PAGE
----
National Partnership for Women & Families

In the News

Utah partnership offers no-cost contraception; Researcher: Initial findings show cost impedes LARC access

The University of Utah Family Planning Research Group and the Planned Parenthood Association of Utah (PPAU) have partnered to provide women in the Salt Lake City area with no-cost contraception and contraceptive counseling over the course of one year, Rewire reports (Meyer, Rewire, 11/11).


According to CDC data, about half of pregnancies in the United States are unintended. The percentage of unintended pregnancies in Utah is about 36 percent (Leonard, Deseret News, 11/13). In 2014, 207,350 Utah women were in need of publicly funded contraception services and supplies (Rewire, 11/11).

David Turok, an OB-GYN in Salt Lake City and founder of the project, said, "In this community, for a long time it has been difficult for women to access all methods of contraception." He added that while intrauterine devices (IUD) and implants are the most effective forms of contraception, they are also the hardest to access (Deseret News, 11/13).

HER Salt Lake

The HER Salt Lake initiative aims to eliminate cost barriers that impede access to contraception, while also informing women and the public about the range of contraception options (Deseret News, 11/13). Contraception available through the initiative includes highly effective reversible (HER) methods, such as IUDs and implants, as well as contraceptive rings, oral contraception and hormonal injections. Further, women participating in the program may change methods at no cost within the first three years until they find the method that is most appropriate for them. Contraception is provided at PPAU health centers.

The initiative launched in March 2016 and will end in March 2017. More than 3,100 women received no-cost contraception during the initiative's first six months. Researchers project the initiative will provide contraception to 7,000 women by the time it concludes.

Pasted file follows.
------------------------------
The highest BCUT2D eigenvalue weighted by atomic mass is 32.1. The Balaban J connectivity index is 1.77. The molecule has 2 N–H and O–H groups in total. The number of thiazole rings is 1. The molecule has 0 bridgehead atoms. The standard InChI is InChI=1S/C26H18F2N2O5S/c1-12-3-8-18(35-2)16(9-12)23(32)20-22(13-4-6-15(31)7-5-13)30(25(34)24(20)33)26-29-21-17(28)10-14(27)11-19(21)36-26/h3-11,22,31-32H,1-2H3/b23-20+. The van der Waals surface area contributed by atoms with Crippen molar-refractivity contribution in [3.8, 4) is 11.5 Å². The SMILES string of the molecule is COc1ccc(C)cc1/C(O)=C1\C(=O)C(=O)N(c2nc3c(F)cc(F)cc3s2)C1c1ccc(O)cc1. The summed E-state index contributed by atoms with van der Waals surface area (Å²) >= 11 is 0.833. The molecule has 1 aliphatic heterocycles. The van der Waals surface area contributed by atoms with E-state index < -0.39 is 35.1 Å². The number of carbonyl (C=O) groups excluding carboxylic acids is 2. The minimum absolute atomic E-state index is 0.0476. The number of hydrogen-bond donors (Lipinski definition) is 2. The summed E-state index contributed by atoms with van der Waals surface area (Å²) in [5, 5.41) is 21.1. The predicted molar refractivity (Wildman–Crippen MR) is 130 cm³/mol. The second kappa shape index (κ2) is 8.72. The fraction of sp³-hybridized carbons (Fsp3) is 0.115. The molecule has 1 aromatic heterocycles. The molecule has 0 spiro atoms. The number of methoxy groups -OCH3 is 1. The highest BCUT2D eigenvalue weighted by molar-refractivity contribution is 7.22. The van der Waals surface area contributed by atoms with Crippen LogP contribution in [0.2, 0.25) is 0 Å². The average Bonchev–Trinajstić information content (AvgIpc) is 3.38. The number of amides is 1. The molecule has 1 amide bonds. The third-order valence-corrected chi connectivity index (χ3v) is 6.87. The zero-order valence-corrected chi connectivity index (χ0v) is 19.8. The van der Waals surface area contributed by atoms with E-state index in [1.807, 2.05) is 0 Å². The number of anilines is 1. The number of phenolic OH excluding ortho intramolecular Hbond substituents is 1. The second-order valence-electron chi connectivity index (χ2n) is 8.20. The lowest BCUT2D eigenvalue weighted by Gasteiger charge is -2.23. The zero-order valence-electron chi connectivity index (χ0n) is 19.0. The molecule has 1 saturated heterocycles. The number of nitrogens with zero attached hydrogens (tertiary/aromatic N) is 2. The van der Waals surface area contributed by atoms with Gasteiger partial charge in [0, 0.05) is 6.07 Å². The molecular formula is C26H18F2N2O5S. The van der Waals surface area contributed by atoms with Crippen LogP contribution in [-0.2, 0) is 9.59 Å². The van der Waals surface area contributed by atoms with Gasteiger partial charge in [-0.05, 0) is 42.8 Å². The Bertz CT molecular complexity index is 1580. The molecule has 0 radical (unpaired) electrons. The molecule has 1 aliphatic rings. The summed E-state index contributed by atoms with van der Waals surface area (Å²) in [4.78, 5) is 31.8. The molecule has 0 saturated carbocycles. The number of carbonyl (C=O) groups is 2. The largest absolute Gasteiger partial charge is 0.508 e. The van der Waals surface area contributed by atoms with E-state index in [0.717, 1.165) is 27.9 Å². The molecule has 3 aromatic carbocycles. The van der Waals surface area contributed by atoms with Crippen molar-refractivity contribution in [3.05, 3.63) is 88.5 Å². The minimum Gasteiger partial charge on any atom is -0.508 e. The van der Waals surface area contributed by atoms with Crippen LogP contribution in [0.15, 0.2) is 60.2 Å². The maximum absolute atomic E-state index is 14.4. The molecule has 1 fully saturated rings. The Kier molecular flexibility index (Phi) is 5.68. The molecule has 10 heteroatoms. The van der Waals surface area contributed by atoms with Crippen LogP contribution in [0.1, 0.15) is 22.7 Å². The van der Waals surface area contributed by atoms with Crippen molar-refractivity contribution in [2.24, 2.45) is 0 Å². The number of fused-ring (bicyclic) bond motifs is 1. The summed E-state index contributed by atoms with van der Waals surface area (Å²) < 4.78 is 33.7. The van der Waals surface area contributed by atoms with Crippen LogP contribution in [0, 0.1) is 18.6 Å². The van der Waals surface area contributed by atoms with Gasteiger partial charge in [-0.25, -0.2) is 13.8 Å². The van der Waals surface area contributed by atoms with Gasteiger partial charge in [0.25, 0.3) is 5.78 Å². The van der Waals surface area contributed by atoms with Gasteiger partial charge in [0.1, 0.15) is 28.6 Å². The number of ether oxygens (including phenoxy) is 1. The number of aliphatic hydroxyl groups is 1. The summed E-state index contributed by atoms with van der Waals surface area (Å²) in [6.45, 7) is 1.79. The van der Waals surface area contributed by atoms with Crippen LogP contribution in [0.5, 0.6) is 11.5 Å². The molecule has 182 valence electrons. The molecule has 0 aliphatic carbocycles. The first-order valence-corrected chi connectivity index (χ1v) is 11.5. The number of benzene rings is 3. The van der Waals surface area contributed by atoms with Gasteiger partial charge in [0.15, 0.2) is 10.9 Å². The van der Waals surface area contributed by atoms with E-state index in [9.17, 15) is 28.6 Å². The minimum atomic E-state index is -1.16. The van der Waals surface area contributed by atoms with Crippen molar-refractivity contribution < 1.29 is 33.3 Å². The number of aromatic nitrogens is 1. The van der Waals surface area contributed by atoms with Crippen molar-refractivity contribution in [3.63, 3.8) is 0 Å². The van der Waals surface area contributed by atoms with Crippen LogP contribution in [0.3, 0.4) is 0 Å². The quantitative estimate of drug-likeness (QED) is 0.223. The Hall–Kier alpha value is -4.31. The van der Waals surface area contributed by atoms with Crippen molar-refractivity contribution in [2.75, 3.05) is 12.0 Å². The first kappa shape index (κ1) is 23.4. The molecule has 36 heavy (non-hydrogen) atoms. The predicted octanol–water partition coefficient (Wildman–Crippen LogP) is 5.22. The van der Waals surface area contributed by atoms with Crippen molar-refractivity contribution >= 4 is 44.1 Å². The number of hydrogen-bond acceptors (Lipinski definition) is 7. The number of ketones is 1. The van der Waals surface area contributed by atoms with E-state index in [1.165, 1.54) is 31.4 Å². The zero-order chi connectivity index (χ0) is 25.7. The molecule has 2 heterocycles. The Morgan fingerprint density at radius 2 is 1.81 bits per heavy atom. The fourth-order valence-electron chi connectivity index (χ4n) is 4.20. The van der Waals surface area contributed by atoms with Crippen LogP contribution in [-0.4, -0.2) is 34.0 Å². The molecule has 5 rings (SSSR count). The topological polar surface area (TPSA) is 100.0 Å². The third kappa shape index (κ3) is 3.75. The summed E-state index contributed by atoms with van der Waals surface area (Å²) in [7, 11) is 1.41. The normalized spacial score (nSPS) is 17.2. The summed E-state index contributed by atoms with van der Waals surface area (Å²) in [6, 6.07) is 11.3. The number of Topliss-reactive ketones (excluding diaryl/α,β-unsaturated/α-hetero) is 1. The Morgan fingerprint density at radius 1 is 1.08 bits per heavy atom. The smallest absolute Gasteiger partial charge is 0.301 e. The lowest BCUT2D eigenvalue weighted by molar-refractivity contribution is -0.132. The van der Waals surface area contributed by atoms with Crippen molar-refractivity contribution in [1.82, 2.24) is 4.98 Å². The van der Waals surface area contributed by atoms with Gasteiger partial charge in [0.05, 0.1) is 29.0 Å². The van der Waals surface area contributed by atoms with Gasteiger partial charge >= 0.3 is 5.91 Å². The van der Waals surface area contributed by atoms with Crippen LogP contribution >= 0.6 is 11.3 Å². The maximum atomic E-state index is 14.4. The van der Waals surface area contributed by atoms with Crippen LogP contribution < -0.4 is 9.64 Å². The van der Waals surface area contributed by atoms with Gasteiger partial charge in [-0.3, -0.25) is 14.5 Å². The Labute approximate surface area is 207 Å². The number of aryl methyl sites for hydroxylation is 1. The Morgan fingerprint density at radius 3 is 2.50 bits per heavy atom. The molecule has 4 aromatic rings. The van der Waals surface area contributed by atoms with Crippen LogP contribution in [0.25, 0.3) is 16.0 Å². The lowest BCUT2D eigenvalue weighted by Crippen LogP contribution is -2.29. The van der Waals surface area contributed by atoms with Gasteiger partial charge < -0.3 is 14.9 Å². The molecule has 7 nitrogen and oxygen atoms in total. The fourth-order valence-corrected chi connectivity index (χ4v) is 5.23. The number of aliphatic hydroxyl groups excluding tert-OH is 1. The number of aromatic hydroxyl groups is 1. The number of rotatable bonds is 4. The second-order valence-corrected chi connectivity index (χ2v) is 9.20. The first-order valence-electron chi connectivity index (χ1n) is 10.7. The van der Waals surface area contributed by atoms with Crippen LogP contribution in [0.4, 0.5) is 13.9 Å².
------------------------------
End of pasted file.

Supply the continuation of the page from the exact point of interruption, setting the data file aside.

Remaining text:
Based on those projections, a Guttmacher Institute calculator estimates that the initiative will prevent 1,750 unintended pregnancies; 870 unintended births; 600 abortions; 290 miscarriages from unintended pregnancies; 230 short-interval births, which occur when women get pregnant within 18 months of giving birth; and 120 unintended preterm or low-birth weight births. According to Rewire, the program is projected to save the state and federal government more than $8.5 million in costs related to miscarriages, ectopic pregnancies and maternal and birth care.

Researchers will use the project to conduct a longitudinal study to research economic, educational, social and health outcomes tied to no-cost contraception over the course of three years.

Initial findings

Of the roughly 3,100 women who have received contraception through the initiative, 46 percent have selected an IUD or implant and 30 percent have selected oral contraception. Rewire reports that the number of women who left health centers with an IUD or implant more than doubled over the first six months of the initiative (Rewire, 11/11).

Kyl Myers, a sociologist at the University of Utah and project facilitator, explained, "As soon as we removed the cost, more women were choosing IUDs and implants, which are the most effective methods but also have the most expensive upfront cost." She added, "We are seeing that it really was the cost that was keeping women from getting the type of contraceptive method they really want" (Deseret News, 11/13).